DEREK CARSON, Staff Writer
BENNINGTON -- Sen. Bernie Sanders hosted a free screening of the documentary "Inequality for All" and an interactive town meeting style discussion on the topic of income inequality on Sunday, and touted the event as the first of its kind in Vermont.
"I was elected to the House of Representatives in 1990, and began serving in 1991," said Sanders in his opening remarks, "Since then, I’ve participated in hundreds of town meetings, in every town in Vermont, but this is the first time we’re holding four simultaneously."
The documentary, which is just under two hours long, was shown at locations in Bennington, Brattleboro, Middlebury, and St. Johnsbury. Sanders participated from the Middlebury location. The documentary debuted at the 2013 Sundance Film Festival, and was directed byJacob Kornbluth, and produced by Jen Chaiken and Sebastian Dungan.
"Of all the issues facing our country, income inequality is the most profound," said Sanders, "70 percent of the GDP is determined by consumer spending. If the middle class does not have disposable income, then we can’t create jobs."
The documentary features Robert Reich, an economist, professor, and author who was Secretary of Labor during the Clinton Administration. In a lecture to his students at the University of California Berkeley, Reich said, "Many of you call yourselves conservatives. Many of you call yourselves liberals.
Reich framed that conversation around a graph that showed percentage of total income controlled by the top one percent of the population. The graph, Reich pointed out, resembled a suspension bridge, peaking twice, in 1928, immediately before the Great Depression, and in 2007, immediately before what is being referred to as the Great Recession. During the period of time that the percentage of wealth controlled by the top one percent was lowest, from the mid-1940’s to the mid-1970’s, America’s economy boomed.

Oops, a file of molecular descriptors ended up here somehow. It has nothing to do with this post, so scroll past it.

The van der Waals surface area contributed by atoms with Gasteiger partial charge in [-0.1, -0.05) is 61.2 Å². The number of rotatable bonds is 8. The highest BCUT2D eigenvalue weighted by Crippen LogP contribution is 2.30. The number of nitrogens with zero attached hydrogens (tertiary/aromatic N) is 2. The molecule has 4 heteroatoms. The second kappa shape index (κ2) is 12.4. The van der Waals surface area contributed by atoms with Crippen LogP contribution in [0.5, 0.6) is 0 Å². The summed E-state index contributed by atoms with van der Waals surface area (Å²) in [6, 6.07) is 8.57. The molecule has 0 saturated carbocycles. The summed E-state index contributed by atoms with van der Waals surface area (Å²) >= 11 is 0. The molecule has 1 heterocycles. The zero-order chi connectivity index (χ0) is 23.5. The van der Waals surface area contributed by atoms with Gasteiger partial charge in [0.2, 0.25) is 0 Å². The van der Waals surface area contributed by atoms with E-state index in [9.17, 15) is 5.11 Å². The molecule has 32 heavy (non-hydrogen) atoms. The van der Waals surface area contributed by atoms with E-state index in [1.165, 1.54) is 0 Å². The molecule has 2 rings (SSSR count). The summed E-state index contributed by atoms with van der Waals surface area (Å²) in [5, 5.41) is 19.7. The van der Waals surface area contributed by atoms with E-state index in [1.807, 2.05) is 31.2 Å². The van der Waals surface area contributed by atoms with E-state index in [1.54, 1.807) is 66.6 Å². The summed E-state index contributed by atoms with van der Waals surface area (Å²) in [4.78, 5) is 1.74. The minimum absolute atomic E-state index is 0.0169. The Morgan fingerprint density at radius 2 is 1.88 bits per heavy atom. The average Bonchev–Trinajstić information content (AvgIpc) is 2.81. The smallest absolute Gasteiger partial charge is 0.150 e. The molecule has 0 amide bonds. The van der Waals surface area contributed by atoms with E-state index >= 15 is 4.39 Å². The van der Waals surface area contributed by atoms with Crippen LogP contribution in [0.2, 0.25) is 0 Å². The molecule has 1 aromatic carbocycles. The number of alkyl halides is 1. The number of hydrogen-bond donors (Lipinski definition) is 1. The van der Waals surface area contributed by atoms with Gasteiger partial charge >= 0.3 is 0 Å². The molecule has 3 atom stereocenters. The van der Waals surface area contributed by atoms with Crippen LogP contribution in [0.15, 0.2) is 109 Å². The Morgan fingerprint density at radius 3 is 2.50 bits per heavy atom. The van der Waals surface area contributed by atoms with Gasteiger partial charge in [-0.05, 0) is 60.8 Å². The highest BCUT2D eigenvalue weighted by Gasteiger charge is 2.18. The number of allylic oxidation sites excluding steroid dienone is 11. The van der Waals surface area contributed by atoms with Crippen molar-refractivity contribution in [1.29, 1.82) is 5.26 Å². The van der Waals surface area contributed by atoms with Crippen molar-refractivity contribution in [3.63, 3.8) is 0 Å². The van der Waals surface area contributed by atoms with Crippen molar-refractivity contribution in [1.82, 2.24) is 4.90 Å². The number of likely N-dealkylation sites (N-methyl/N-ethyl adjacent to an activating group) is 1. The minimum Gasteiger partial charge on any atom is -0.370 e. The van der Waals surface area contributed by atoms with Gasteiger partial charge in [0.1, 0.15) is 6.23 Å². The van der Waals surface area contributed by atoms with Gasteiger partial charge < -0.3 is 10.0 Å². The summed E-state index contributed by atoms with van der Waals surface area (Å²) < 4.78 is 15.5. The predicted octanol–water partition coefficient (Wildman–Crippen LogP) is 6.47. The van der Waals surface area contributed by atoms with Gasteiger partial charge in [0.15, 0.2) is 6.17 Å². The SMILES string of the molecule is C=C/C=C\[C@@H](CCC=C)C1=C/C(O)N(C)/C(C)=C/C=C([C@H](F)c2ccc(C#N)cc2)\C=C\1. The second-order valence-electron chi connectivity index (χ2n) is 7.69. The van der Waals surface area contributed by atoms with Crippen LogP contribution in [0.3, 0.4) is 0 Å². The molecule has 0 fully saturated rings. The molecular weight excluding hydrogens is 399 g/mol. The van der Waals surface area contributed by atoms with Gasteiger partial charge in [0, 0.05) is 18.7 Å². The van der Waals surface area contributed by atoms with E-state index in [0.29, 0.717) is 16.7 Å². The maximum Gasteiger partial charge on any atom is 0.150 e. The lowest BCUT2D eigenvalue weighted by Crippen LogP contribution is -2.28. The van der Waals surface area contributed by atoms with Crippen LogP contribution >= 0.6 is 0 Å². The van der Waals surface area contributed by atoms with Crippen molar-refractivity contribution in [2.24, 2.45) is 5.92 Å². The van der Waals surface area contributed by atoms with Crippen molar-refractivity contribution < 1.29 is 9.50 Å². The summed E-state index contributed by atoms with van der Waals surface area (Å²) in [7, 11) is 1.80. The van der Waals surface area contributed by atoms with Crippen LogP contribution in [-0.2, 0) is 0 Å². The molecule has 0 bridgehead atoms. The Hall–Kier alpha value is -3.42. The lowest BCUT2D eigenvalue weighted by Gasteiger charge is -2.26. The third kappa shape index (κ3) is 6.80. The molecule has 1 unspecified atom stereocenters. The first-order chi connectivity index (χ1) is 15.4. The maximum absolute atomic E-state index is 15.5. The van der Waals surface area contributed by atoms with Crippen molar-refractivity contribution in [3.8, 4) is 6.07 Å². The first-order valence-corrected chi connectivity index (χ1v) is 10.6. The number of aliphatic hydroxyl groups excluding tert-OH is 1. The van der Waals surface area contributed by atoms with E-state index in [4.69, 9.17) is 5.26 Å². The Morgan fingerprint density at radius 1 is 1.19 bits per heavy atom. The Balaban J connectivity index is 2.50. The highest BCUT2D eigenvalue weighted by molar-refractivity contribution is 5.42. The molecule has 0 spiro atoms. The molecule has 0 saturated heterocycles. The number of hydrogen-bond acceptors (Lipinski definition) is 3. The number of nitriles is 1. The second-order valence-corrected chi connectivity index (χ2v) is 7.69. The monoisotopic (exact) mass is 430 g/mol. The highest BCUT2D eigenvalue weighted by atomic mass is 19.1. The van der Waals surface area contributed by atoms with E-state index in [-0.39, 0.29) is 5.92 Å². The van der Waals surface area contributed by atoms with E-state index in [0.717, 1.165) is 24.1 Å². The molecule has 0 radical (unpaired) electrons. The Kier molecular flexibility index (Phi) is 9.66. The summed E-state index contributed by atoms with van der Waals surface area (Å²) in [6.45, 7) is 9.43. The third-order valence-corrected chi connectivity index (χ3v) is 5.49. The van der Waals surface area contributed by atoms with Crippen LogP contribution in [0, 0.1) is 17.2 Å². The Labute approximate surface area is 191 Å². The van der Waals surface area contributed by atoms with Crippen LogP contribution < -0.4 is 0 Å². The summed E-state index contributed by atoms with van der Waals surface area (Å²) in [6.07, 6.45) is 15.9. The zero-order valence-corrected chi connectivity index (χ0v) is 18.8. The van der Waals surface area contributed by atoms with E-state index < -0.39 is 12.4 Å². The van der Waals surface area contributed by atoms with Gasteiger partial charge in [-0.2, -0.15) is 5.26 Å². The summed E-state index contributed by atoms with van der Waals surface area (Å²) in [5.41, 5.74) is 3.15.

"There’s no such thing as a totally free market, anywhere," said Reich, "The government sets the rules that define the market. The question is, who do those rules benefit?" Reich argued that the middle-class, not the wealthy, are the true job creators in an economy. "There’s no way you can grow the economy without a strong, vibrant, and growing middle class," he said.
Reich has been diagnosed with multiple epiphyseal dysplasia, or Fairbanks Disease, which effects the process of ossification, which allows bones to grow. Because of this, Reich stands at only 4 ft. 10 inches tall, and was often the target of bullying as a child. He describes his experiences as playing a large role in his politics. "I have to protect people from the bullies," he said in the film, "If you don’t have a voice in society, you don’t have anyone to protect you."
Reich also spoke about the idea that bringing manufacturing plants back to the United States would be to create working-class jobs. He suggested that it would not create as many jobs as proponents belive, due to this increasing automation of factories. "We have this romantic idea that we can get manufacturing back. But when those manufacturing plants open, they’re filled with computers and machines."